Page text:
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The Rhythm Band Colored Velcro Wrist and Ankle Bells are perfect for younger music makers. The Velcro Wrist...
A well thought-out selection! The instruments in this set were selected by Bob McGrath, Sesame Street's music...
The line-look for the drums is defined by a strong, vibrant, multicultural theme covering that's bound to be...
This alto recorder is tuned to the key of F. 3-piece construction.
The Remo Rain Forest Floor Tom Measures 7-1/2" x 10". Mallet not included.
These triangles are nickel finish and include a beater and holder; very good sound projection, availability in...
The Last Stands are heavy duty, steel frame and casters. Use these stands to support your bass, soprano/alto...
Musical spoons are a fun and entertaining instrument which can be used within a classroom setting to add a...
7 treble buttons, songbook, and playing instructions. Ages 4 and up. Red.
The Remo Kids Percussion Kids Bongos are perfect for children of all ages. The Kids Percussion Bongs feature...
With the amount of effort that goes into mastering an instrument, it's safe to say that learning and music go hand-in-hand. Teaching rhythm and theory takes a special breed of equipment: classroom musical instruments. These are often the first steps a young student takes toward his or her musical education, so a lot is on the line. There are three things, above all, that make classroom instruments what they are.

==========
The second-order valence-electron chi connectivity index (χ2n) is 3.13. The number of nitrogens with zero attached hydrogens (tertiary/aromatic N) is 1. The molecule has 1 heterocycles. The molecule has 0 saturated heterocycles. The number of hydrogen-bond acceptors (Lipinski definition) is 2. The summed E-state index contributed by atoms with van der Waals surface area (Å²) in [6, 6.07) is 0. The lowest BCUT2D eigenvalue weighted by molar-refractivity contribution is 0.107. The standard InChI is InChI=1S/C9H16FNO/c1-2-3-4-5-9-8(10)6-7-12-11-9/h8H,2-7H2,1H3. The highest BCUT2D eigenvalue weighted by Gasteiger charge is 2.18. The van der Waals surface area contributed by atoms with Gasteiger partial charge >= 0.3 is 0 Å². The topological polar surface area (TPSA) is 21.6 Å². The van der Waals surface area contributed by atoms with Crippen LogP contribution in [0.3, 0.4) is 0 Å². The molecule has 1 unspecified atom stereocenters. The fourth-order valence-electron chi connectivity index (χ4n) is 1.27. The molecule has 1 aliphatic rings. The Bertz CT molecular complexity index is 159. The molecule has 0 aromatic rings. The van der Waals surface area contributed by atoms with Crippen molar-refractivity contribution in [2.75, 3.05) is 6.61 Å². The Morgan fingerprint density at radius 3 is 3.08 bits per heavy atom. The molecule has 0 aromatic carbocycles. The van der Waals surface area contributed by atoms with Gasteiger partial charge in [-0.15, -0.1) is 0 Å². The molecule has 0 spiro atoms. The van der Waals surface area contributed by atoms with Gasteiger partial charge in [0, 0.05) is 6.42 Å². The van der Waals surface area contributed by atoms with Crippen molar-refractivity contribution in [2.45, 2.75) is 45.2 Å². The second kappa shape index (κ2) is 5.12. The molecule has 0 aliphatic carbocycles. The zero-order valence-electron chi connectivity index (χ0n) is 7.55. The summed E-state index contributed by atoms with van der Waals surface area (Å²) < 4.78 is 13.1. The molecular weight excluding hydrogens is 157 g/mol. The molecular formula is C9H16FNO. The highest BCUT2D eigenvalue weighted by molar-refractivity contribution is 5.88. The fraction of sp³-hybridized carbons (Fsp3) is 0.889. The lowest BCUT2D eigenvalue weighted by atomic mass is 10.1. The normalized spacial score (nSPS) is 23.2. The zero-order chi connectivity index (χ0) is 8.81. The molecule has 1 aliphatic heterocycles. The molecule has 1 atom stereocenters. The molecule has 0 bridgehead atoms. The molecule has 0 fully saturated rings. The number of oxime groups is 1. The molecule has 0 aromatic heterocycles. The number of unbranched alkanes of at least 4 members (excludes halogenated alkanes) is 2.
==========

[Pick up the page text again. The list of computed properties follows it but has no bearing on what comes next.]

The first is accuracy. For a student to develop a musical ear, it's important that they're hearing every note at exactly the right pitch. This is one reason why xylophones, glockenspiels, recorders and bells are so common for education. With their accurate tuning, these instruments can give young musicians a head start on tone recognition.
The second important factor in classroom musical instruments is accessibility, meaning that they need to be easy and fun for any age. When kids are enthusiastic about the instruments in their classroom, they'll be enjoying themselves so much they won't even realize they're learning - and that's exactly the state of mind that leads to the best retention. This also accounts for the wide variety of hand percussion in the lineup: simple and straightforward to pick up and play, these build rhythm skills in a fun and interactive way.
Rounding out the three qualities of great classroom instruments is durability. The music room can be a busy and sometimes hectic environment, and if there are multiple classes every day, its supplies are going to endure some seriously extensive use. That's why instruments like these are built to last. They can take the punishment that excited young learners dish out, and they'll keep on making music without skipping a beat.
It doesn't matter if you're teaching music class at a public school or giving extracurricular lessons to eager students; wherever there's a space for teaching the basics of theory and rhythm, there will be classroom musical instruments. These simple, reliable and long-lasting educational staples are must-have equipment for any music teacher.
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